- Brainwave activity can be measured by an EEG (electroencephalogram). This provides the summary of electrical activity in the brain
- Electrical activity of the muscle is measured by an EMG (electromyogram)
- Eye movement is recorded via an EOG (electro-oculogram)
Stages of Sleep
- Stage 1+2 Brain waves slow down, amplitude increases. This is very light sleep.
- Stage 3+4 Deeper sleep characterised by delta waves. Difficult to wake someone up.
- REM sleep - measured by EOG. Associated with dreaming. Fast brain pattern.
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- To discover if there is a link between REM sleep and dreaming.
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Procedure, Method and Sample
- Nine adults, 7 males, 2 females. 5 studiede intensively.
- Experimental sessions were repeated many times.
- The pps reported to the sleep lab just before their usual bedtime. They had been told to eat normally but abstain from alcohol and caffine.
- Electrodes were attached around the pps eyes (EOG) and scalp (EEG). The participant then went to sleep in a quiet darkened room.
- At various time during the night pps were woken by a bell placed by their beds, These were done during REM or varying time periods after REM had stopped. On average they were woken 5.7 times a night.
- Used different patterns for the 5 pps to avoid unintentional pattter. With 2 pps they used a table of random numbers. 1 pp was awoken during 3 REM periods and then 3 NREM periods. One was told he would be awoken during REM, but was actually awoken randomly.
- None of the pps were told whether they had been having REM activity.
- Ths pps were instructed to speak into a recording machine near their bed stating a) whether they had been dreaming b) describing the content of the dream and c) whether they were dreaming for 5 or 15 minutes.
- An investigator was listening outside the room and occasionally entered the room to further question the participant.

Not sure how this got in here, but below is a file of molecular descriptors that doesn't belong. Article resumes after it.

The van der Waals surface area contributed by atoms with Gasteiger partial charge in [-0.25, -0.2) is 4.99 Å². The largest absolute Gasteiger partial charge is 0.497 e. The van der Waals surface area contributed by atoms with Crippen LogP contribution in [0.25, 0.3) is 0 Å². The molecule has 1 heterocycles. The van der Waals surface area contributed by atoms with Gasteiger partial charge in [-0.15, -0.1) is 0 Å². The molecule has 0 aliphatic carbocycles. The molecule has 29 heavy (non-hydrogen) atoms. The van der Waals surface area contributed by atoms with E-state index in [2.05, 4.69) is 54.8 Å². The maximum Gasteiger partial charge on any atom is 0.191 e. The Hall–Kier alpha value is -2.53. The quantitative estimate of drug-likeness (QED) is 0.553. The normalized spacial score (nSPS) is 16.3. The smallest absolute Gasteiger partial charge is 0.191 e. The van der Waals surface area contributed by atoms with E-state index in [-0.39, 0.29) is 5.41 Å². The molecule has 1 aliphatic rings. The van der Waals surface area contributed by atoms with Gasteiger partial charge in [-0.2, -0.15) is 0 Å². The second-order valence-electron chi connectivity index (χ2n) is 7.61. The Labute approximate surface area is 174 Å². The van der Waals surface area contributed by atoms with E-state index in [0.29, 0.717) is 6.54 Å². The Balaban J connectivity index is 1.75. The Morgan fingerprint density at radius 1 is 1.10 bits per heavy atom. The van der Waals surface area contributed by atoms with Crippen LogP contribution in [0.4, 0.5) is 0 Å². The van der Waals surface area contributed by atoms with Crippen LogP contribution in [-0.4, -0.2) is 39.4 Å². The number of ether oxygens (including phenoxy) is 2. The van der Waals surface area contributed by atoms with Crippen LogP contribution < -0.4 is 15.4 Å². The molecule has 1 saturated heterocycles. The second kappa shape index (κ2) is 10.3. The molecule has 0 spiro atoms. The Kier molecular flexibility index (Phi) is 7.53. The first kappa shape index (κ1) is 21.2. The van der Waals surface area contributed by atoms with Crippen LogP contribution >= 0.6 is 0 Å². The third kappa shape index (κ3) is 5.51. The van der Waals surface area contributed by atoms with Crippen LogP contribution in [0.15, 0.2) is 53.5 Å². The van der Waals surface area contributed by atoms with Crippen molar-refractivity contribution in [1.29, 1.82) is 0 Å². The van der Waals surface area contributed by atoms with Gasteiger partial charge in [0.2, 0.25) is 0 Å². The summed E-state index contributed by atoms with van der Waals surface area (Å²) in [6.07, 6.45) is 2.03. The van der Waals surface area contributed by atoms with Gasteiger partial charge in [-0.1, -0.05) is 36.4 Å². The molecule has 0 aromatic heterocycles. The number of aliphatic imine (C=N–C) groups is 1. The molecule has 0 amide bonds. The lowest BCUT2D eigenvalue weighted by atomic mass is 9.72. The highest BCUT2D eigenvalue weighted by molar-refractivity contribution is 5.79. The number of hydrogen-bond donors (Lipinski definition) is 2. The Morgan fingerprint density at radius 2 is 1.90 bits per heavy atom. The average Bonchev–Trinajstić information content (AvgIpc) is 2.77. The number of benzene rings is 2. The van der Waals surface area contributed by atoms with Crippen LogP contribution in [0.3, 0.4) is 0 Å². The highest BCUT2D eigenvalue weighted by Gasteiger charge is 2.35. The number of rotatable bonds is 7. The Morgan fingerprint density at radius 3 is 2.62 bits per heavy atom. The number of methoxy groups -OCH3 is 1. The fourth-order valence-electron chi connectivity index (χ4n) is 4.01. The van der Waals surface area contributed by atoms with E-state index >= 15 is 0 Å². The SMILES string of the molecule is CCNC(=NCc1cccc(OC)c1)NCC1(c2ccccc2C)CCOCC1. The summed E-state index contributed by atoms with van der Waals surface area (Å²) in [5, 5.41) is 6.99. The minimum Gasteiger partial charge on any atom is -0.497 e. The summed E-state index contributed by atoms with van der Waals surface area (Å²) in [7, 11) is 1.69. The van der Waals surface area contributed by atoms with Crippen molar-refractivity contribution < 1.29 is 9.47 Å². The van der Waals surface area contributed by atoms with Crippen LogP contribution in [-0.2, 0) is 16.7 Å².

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- This is a lab experiment because it takes place in laboratory conditions - where extranoeous variables were controlled.
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- The occurence of REM activity
- Eye movement periods and accuracy of dream recall
- Length of REM periods and subjective dream duration
- Eye movement patterns and visual imagery of the dream
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- Whether the participant was awoken during REM or NREM sleep.
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- All pps had REM every night and was accompanied with a fast EEG patterns
- Where REM activity was absent there were periods of deeper sleep
- No REM activity occured during the initial onset of sleep
- REM periods lasted between 3 and 50 minutes, with a mean of 20 minutes. The REM tended to be longer the later in the night it occured.
- REM occured at fairly regular intervals. The average was an REM episode every 92 minutes.
- If a pp was awoken during an REM period during the final hours of sleep, they often went back into REM sleep.
- For all pps there was a high incidence of recall of dreams during REM periods and a low incidence of recall during NREM regardless of pattern
- There were times when REM activity was not associated with a coherent dream and times when NREM did produce coherent dream recall.
- Some participants were better at recalling their dreams
- Most of the instances when dreams couldn't be recalled during REM occured in the early hours of the night
- The overwhelming majority of pps were accurate in estimating the length of their dream in relation to REM activity
- There appeared to be a positive link beween the type of eye movement and the content of the dream. One mainly horizontal dream recalled two people throwing tomatoes at each other. One mainly vertical dream recalled climbing ladders.
- Participant did not recall more dreams as the study went on, so they did not become 'practiced'
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- Dreaming is accompanied by REM activity.
- It cannot be stated with complete certainty that dreaming cannot occur at other times
- An objective measurement of dreaming may be accomplished by recording REMs during sleep.
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